Who is the Disciple who Defended Jesus? – Matthew 26:51-52

After Judas identifies Jesus, the temple guard takes Jesus into custody (Matthew 26:47-50). Although Jesus willingly goes to the cross, at least one of his disciples draws a sword, ready to defend Jesus with violence. Who is the disciple who defended Jesus? What did he think he was doing?

Peter Defends Jesus

Wikipedia. 2022. “Malchus.” Wikimedia Foundation.

This is a good passage to observe the growth of the Gospel traditions. In Mark 14:51, “one of those who stood by” drew his sword and attacked. In Matthew 26:47, it is “one of those who were with Jesus.” Luke tells us that the disciples took weapons to the garden, two small swords (Luke 22:38), and that the disciples saw the betrayer, “they said, “Lord, shall we strike with the sword?” (22:49). Luke also adds Jesus healed the man’s ear (Luke 22:51). It is not until John 18:10 that we learn the only disciple to defend Jesus was Peter, and the servant’s name was Malchus.

In Matthew, the story of Jesus’s arrest is limited to emphasize Jesus’s own actions and his refusal of a violent defense. Since Matthew 16, the disciples have been confused about what their role in the Kingdom would be. They thought the kingdom would be political, it was not. They all swore loyalty to Jesus and were prepared to fight to defend him and help him establish the kingdom.

A disciple cuts the ear off the servant of the high priest (26:51). The arresting crowd was expecting trouble. They were armed when they entered the garden to arrest Jesus. Sometimes pastors make fun of Peter’s impetuous attack, which fails laughably. Wilson says this is another example of apostolic failure, citing Matthew 5:38-39. Jesus taught the disciples not to resist persecution (see also Matthew 10:9, don’t carry a sword; Wilson, Matthew 13-28, 365).

However, Peter may have intended to cut the ear off the servant of the priest. By mutilating his ear, he would no longer be allowed to enter the temple courts to serve as a priest. Leviticus 21:16-24 lists a series of blemishes that disqualify a priest from service in the temple, including “one who has a mutilated face.” Josephus says Antigonus cut off Hyrcanus’s ears to disqualify him from the high priesthood (Antiq. 14.13.10, 366).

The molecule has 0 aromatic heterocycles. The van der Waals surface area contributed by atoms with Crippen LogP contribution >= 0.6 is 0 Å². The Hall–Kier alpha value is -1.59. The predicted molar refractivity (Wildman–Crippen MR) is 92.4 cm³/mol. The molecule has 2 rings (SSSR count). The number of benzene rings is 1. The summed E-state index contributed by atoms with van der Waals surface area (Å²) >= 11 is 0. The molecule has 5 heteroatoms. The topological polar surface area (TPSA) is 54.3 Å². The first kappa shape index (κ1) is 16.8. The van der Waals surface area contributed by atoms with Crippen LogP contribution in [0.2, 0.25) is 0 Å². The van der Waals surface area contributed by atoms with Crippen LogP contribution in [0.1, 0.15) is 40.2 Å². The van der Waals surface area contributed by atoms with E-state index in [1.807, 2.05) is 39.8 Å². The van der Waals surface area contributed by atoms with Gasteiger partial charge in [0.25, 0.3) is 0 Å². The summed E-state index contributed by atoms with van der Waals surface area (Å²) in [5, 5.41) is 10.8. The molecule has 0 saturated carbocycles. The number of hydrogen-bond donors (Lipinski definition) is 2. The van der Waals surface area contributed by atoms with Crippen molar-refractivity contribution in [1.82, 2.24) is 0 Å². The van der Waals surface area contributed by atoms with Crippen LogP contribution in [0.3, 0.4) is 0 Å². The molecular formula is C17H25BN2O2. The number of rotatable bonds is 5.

John 18:10 states Peter cut off his right ear; assuming Peter is right-handed, he attacked the servant from behind. Again, this is either a laughable failure to defend Jesus or a calculated attack to mutilate the High Priest’s servant. John 18:10 add the details that Peter attacked the servant, who is identified as Malchus, the servant of the high priest. In John 18:26-27, a relative of Malchus confronts Peter, leading to his third denial.

Malchus is a servant of the high priest. He may be there in an official capacity as the representative of the High Priest. However, BDAG says the name Malchus is “almost entirely of Gentiles, in fact of Nabataean Arabs,” so “Malchus may have been an Arab slave” (JoAnn Ford Watson, “Malchus (Person),” ABD 4:487).  If so, it does not matter if he was mutilated.  Luke adds the detail that Jesus healed the man’s ear (Luke 22:51). This would mean he could continue as a servant of the high priest and participate in temple worship.

What is remarkable is the disciple does not attack Judas, the betrayer. This could be more failure on the part of the disciples (misidentifying the source of the betrayal), or understanding the servant represents the high priest.

Jesus tells his disciples to put away the swords (26:52). To his disciples, Jesus tells them if they use the sword, they will die by the sword. The disciples were ready to risk their lives to defend Jesus, as James, John (Matt 20:22), and Peter (Matt 26:35) swore. But Jesus commands them to stand down, step aside and allow him to be peacefully arrested.